I have a GoodReads account. I have friends on GoodReads through that account. They may wonder why they see so few updates from me there... Here’s why.
When I decided that I wanted to keep track of my books in an online location that wasn’t my blog, I set up accounts on both GoodReads and LibraryThing, figuring I’d try them both and see which worked better for me. It didn’t take me long to determine that, for my goals, LibraryThing was the better choice.
LT vs. GR (getting this out of the way first!)
There are two main reasons I’ve heard from people to explain why they choose GoodReads over LibraryThing; “LibraryThing’s not free” and “LibraryThing isn’t social.” Both are partially true.
LibraryThing accounts are free if you list less than 200 books. That’s insufficient for most avidly-reading, book-blogging types, so LT also offers unlimited listing for $10 per year or $25 lifetime. I have the lifetime membership and it’s been totally worth it. I’ve even done a few gift-membership giveaways here to bring new members into the fold (and it just might be time for another one - see below!).
LT does allow users to add friends and follow “interesting libraries,” and you can see what those contacts are doing via the “connection news” page linked to your profile, but its social functions are admittedly less robust than GoodReads. There are no updates via e-mail, so you actually have to visit the LT site to keep up with your friends there. However, LT does have strong forums and discussion groups; in fact, I know of a few book bloggers who got into blogging in the first place via their activity on the LT boards.
You can further refine how you identify the books within those collections by using tags. Tags are completely user-defined and are sortable and searchable, whether within a single collection or across all of them. Since tags existed on LT prior to collections, I have some redundancies in my own library, but that’s avoidable (and fixable if I ever get around to it). My most-used tags are the source of a book (ARC, book tour), ratings, genre, and the year I reviewed it.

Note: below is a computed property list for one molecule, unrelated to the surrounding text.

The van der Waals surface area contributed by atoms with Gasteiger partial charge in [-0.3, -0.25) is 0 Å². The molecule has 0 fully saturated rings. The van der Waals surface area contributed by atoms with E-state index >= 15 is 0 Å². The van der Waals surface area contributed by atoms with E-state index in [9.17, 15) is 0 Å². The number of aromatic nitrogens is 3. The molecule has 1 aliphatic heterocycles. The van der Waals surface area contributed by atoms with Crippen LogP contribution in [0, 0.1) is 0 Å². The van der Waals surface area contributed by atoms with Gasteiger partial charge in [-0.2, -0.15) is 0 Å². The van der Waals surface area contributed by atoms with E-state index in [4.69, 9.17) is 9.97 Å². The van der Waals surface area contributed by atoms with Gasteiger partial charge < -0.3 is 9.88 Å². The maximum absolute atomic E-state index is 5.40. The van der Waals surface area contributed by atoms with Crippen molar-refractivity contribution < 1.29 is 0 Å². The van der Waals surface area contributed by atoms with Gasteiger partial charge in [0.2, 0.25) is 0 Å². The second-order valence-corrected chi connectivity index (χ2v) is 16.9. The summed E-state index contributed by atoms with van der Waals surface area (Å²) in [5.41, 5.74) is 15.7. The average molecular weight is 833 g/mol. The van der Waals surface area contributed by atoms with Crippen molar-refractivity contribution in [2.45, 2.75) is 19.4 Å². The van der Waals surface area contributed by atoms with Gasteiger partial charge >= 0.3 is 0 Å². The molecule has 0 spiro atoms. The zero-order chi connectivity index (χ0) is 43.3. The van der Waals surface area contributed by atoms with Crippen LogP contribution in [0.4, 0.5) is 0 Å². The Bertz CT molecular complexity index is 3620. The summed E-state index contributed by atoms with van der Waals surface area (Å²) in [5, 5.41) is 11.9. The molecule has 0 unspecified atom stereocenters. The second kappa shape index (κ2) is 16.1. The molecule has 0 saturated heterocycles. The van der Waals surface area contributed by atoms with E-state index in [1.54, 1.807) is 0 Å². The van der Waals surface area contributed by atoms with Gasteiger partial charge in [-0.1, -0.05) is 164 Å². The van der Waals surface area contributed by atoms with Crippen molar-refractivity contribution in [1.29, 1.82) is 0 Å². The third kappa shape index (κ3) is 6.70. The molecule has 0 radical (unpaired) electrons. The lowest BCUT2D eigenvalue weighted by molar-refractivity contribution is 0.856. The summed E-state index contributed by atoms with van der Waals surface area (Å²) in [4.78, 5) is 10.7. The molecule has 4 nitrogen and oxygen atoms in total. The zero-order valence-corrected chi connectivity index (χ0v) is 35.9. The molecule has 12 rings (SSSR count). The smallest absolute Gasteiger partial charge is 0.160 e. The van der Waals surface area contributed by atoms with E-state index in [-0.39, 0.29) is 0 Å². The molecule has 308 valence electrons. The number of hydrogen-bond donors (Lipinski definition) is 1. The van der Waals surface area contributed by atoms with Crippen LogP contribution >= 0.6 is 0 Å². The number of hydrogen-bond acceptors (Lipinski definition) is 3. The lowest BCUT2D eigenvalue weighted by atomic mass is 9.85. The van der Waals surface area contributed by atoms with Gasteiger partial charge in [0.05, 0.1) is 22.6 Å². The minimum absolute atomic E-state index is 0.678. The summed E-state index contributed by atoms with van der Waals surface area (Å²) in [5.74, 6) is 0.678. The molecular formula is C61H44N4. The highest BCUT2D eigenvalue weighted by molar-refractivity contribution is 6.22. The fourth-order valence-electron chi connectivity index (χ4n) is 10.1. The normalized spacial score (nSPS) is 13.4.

Speaking of ratings, I love the fact that LT’s system allows for half-stars. However, since my own system includes quarter-ratings, I use a tag to refine the rating of a book that falls in between (such as 3.75/5). Collections can be sorted on star ratings. Collections can be sorted on any display field, actually, and can be displayed up to five different ways, styled according to your preference. (Potentially overwhelming options - a blessing of LibraryThing, or another reason to use another site?)
Rating, Reviewing, and Interacting
Posting your own ratings and reviews will help LT’s recommendations algorithm work more effectively in making book suggestions for you; you can also post your own recommendations in “if you liked this, try that” style on any book’s record.
As I mentioned, LT isn’t as overtly social as GoodReads, but it is a community and there are a variety of ways to participate, including editing and updating book information. Most fields in a book’s record can be edited, including publication-related data. In addition, you can add all sorts of interesting facts and trivia related to a book - order in a series, names of significant places and characters, awards, quotes, alternate titles and more - in its Common Knowledge section.
Fun Stuff, On- and Off-site
A LibraryThing user’s Statistics and Memes page is a great source of entertainment (and potential blog-post fodder). In addition to standard, useful number-crunching - total books, total tags, bar graphs of review dates and ratings - you can get information on the pages, dimensions, and weight of your books (my catalog would fill 2.4 bathtubs and is 0.09 the weight of an elephant); identify all the series in your library; see how your books break down between male/female and alive/dead authors; and more.
One of the first bookmarks I added to my iPhone was my LibraryThing page; it allows me to consult my wishlist while browsing a bookstore and, in theory, I’ll never buy a book I already own again (that problem was what made me decide to start cataloging my books in the first place). LibraryThing does not yet have a full-scale smartphone app (!), and the app it does have is too simplified to be of much use (for me, anyway), so the bookmark is the way to go, for now. However, LT’s “Local Books” app, driven by the community-sourced LibraryThing Local pages, is a handy (and free!) app for iPhone and Android phones that helps you find bookstores, libraries, and bookish events near wherever you are.
Blogging at The 3 R's: Reading, 'Riting, and Randomness
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